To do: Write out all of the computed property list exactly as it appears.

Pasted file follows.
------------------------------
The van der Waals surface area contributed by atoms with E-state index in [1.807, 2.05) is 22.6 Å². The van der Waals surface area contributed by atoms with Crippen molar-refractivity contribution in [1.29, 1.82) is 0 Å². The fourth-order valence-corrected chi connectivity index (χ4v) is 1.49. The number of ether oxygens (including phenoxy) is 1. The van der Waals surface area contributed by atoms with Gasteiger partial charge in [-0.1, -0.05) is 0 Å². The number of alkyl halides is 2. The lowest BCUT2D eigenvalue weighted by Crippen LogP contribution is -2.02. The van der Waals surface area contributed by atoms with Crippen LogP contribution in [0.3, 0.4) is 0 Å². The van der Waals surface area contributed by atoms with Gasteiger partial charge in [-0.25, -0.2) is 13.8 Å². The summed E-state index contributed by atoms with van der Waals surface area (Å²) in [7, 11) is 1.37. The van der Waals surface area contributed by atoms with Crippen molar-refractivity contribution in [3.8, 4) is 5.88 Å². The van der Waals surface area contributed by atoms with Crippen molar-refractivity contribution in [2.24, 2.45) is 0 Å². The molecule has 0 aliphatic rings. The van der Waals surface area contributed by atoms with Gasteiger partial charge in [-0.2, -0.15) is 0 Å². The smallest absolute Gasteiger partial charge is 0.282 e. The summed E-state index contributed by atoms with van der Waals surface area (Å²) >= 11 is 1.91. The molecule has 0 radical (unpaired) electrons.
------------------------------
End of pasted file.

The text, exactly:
The van der Waals surface area contributed by atoms with E-state index in [1.807, 2.05) is 22.6 Å². The van der Waals surface area contributed by atoms with Crippen molar-refractivity contribution in [1.29, 1.82) is 0 Å². The fourth-order valence-corrected chi connectivity index (χ4v) is 1.49. The number of ether oxygens (including phenoxy) is 1. The van der Waals surface area contributed by atoms with Gasteiger partial charge in [-0.1, -0.05) is 0 Å². The number of alkyl halides is 2. The lowest BCUT2D eigenvalue weighted by Crippen LogP contribution is -2.02. The van der Waals surface area contributed by atoms with Crippen LogP contribution in [0.3, 0.4) is 0 Å². The van der Waals surface area contributed by atoms with Gasteiger partial charge in [-0.25, -0.2) is 13.8 Å². The summed E-state index contributed by atoms with van der Waals surface area (Å²) in [7, 11) is 1.37. The van der Waals surface area contributed by atoms with Crippen molar-refractivity contribution in [3.8, 4) is 5.88 Å². The van der Waals surface area contributed by atoms with Crippen molar-refractivity contribution in [2.24, 2.45) is 0 Å². The molecule has 0 aliphatic rings. The van der Waals surface area contributed by atoms with Gasteiger partial charge in [-0.2, -0.15) is 0 Å². The smallest absolute Gasteiger partial charge is 0.282 e. The summed E-state index contributed by atoms with van der Waals surface area (Å²) >= 11 is 1.91. The molecule has 0 radical (unpaired) electrons.